Parliament Approves Amendments To UAPA Bill To Label Individuals As Terrorists
The Parliament on Friday approved the Unlawful Activities (Prevention) Amendment Bill that allows the National Investigation Agency to designate individuals as terrorists and seize their properties.
Union Home Minister Amit Shah said the UAPA Bill, which will be used only to tackle terror, will help agencies remain four steps ahead of terrorists.
He also accused Congress of giving colour to the law by linking terrorism to religion for political gains. The Congress misused the Unlawful Activities (Prevention) Act, 1967, to frame people linked to a particular religion, he said. The home minister was speaking in the context of Samjhauta Express blast and Mecca Masjid cases, where the accused have been acquitted by court.
The Unlawful Activities (Prevention) Amendment Bill that seeks to amend the Unlawful Activities (Prevention) Act, 1967, was passed by the Rajya Sabha with 147 votes in favour and 42 against. The Congress and the Bahujan Samaj Party supported the bill.
The Upper House earlier rejected the opposition-sponsored motion to send the amendment to a Selection Committee with 104 votes against and 85 in favour. The Congress had also voted in favour of this motion.
The Lok Sabha had passed the UAPA Bill on July 24.
The UAPA Bill is the third legislation that has been cleared by the Rajya Sabha in this parliamentary session, the other two are the RTI Amendment Bill and the Triple Talaq Bill. The Bharatiya Janata Party-led National Democratic Alliance is not in the majority in the Upper House.
While replying to the debate on the UAPA Bill, Shah said it is important to identify individuals as terrorists and not just organisations as terror outfits. The government so far had powers to designate groups or organisations as terror-linked.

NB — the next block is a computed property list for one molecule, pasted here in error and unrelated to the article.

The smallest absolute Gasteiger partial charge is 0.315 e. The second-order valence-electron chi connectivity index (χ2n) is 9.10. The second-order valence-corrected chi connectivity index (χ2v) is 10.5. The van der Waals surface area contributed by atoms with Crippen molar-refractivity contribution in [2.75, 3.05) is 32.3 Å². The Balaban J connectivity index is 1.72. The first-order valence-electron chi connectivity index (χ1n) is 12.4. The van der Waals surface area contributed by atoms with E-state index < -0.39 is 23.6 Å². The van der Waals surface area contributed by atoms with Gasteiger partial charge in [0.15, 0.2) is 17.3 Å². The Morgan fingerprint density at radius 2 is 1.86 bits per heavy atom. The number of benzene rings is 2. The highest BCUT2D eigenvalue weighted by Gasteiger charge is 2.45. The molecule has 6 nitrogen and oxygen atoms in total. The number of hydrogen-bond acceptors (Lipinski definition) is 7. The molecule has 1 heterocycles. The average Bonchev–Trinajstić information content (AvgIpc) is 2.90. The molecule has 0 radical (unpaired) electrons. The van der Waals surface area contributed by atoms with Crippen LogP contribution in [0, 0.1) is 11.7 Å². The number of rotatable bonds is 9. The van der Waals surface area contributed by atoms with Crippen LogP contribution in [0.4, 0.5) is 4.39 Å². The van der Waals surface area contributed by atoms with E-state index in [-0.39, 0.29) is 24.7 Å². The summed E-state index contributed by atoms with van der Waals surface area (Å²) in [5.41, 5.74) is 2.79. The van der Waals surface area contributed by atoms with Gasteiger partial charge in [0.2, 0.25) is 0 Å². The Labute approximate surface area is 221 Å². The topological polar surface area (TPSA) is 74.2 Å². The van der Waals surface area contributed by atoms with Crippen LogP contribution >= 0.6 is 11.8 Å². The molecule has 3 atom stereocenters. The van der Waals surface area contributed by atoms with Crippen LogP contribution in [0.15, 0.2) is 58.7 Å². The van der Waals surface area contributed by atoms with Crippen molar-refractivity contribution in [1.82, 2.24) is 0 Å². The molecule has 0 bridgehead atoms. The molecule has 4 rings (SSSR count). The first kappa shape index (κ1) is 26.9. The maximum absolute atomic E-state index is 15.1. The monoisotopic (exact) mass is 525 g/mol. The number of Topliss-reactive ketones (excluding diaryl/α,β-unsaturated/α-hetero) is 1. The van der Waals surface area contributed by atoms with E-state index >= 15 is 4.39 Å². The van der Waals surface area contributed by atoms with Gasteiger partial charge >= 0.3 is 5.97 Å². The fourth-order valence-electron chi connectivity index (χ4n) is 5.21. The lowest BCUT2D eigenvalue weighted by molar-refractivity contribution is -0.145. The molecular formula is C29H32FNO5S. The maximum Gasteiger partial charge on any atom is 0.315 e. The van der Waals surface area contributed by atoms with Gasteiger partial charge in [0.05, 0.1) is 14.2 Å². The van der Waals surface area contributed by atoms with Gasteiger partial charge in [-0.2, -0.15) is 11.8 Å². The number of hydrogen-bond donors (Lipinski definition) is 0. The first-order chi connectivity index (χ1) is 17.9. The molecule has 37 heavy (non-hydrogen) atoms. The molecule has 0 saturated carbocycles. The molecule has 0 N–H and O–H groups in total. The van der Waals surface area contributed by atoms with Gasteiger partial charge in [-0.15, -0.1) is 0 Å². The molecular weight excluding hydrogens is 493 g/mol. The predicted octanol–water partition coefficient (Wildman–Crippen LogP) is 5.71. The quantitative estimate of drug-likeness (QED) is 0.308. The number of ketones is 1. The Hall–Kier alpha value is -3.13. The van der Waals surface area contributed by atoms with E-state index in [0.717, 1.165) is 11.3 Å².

"What happened during the Emergency? All the media was banned, all the opposition leaders were jailed. There was no democracy for 19 months, and you are accusing us of misusing laws? Kindly look at your own past," Shah said, targeting the Congress.
Responding to opposition concerns over the UAPA Bill being misused, he assured no person's human rights will be violated. A four-stage scrutiny with provision for appeals has been prescribed when individuals are declared terrorists.
“Terrorism has no religion, terrorists are against humanity," he said, seeking support of all parties for the UAPA Amendment Bill.
The home minister appealed to the Rajya Sabha to pass the bill unanimously to send a strong message to the world that terrorists are the enemies of humanity and that India is committed to finish terrorism on its soil.
Terrorism, Shah said, is a global problem and the United Nations and several other countries, including the U.S., European Union, China, Pakistan and Israel, have provisions in their laws to designate individuals as terrorists.